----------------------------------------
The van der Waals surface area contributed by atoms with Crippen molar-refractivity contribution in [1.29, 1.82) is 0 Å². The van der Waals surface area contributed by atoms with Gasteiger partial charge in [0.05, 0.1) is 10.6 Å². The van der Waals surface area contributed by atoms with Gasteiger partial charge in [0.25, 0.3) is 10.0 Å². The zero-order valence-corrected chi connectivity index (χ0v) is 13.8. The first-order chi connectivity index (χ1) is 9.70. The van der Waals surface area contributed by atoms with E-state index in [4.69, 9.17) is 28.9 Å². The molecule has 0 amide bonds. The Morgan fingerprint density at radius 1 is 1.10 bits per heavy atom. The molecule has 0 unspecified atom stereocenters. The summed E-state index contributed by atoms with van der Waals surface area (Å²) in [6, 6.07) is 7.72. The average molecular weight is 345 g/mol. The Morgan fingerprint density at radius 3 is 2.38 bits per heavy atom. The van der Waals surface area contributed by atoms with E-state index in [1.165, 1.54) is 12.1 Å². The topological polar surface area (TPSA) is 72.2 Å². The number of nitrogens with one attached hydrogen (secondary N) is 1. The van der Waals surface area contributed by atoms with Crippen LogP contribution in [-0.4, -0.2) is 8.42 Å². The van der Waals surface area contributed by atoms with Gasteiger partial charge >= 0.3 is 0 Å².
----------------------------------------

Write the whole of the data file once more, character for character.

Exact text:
The van der Waals surface area contributed by atoms with Crippen molar-refractivity contribution in [1.29, 1.82) is 0 Å². The van der Waals surface area contributed by atoms with Gasteiger partial charge in [0.05, 0.1) is 10.6 Å². The van der Waals surface area contributed by atoms with Gasteiger partial charge in [0.25, 0.3) is 10.0 Å². The zero-order valence-corrected chi connectivity index (χ0v) is 13.8. The first-order chi connectivity index (χ1) is 9.70. The van der Waals surface area contributed by atoms with E-state index in [4.69, 9.17) is 28.9 Å². The molecule has 0 amide bonds. The Morgan fingerprint density at radius 1 is 1.10 bits per heavy atom. The molecule has 0 unspecified atom stereocenters. The summed E-state index contributed by atoms with van der Waals surface area (Å²) in [6, 6.07) is 7.72. The average molecular weight is 345 g/mol. The Morgan fingerprint density at radius 3 is 2.38 bits per heavy atom. The van der Waals surface area contributed by atoms with E-state index in [1.165, 1.54) is 12.1 Å². The topological polar surface area (TPSA) is 72.2 Å². The number of nitrogens with one attached hydrogen (secondary N) is 1. The van der Waals surface area contributed by atoms with Crippen LogP contribution in [-0.4, -0.2) is 8.42 Å². The van der Waals surface area contributed by atoms with Gasteiger partial charge >= 0.3 is 0 Å².